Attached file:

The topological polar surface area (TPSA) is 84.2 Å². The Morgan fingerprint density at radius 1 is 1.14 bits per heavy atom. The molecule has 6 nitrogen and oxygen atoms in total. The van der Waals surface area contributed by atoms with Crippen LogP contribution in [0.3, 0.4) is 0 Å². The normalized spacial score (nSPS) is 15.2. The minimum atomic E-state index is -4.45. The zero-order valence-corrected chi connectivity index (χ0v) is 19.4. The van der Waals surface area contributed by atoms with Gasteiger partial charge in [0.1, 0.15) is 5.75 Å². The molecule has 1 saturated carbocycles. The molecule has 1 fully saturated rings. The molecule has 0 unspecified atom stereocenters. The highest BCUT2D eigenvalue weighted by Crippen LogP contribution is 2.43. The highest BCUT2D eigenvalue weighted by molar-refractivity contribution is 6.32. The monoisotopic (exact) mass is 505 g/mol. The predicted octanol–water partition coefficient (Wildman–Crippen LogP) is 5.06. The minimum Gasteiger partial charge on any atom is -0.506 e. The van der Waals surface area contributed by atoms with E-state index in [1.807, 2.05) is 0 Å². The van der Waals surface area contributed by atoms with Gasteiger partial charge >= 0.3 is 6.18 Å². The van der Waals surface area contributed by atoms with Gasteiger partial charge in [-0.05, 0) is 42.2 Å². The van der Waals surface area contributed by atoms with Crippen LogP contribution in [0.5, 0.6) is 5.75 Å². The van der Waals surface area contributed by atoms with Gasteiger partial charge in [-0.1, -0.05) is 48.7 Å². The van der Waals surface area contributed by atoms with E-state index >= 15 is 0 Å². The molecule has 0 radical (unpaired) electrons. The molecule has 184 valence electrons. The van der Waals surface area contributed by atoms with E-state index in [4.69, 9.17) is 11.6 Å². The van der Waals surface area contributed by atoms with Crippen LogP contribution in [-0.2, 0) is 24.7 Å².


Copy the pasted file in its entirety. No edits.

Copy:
The topological polar surface area (TPSA) is 84.2 Å². The Morgan fingerprint density at radius 1 is 1.14 bits per heavy atom. The molecule has 6 nitrogen and oxygen atoms in total. The van der Waals surface area contributed by atoms with Crippen LogP contribution in [0.3, 0.4) is 0 Å². The normalized spacial score (nSPS) is 15.2. The minimum atomic E-state index is -4.45. The zero-order valence-corrected chi connectivity index (χ0v) is 19.4. The van der Waals surface area contributed by atoms with Gasteiger partial charge in [0.1, 0.15) is 5.75 Å². The molecule has 1 saturated carbocycles. The molecule has 1 fully saturated rings. The molecule has 0 unspecified atom stereocenters. The highest BCUT2D eigenvalue weighted by Crippen LogP contribution is 2.43. The highest BCUT2D eigenvalue weighted by molar-refractivity contribution is 6.32. The monoisotopic (exact) mass is 505 g/mol. The predicted octanol–water partition coefficient (Wildman–Crippen LogP) is 5.06. The minimum Gasteiger partial charge on any atom is -0.506 e. The van der Waals surface area contributed by atoms with E-state index in [1.807, 2.05) is 0 Å². The van der Waals surface area contributed by atoms with Gasteiger partial charge >= 0.3 is 6.18 Å². The van der Waals surface area contributed by atoms with Gasteiger partial charge in [-0.05, 0) is 42.2 Å². The van der Waals surface area contributed by atoms with Crippen LogP contribution in [0.5, 0.6) is 5.75 Å². The van der Waals surface area contributed by atoms with Gasteiger partial charge in [-0.1, -0.05) is 48.7 Å². The van der Waals surface area contributed by atoms with E-state index >= 15 is 0 Å². The molecule has 0 radical (unpaired) electrons. The molecule has 184 valence electrons. The van der Waals surface area contributed by atoms with E-state index in [4.69, 9.17) is 11.6 Å². The van der Waals surface area contributed by atoms with Crippen LogP contribution in [-0.2, 0) is 24.7 Å².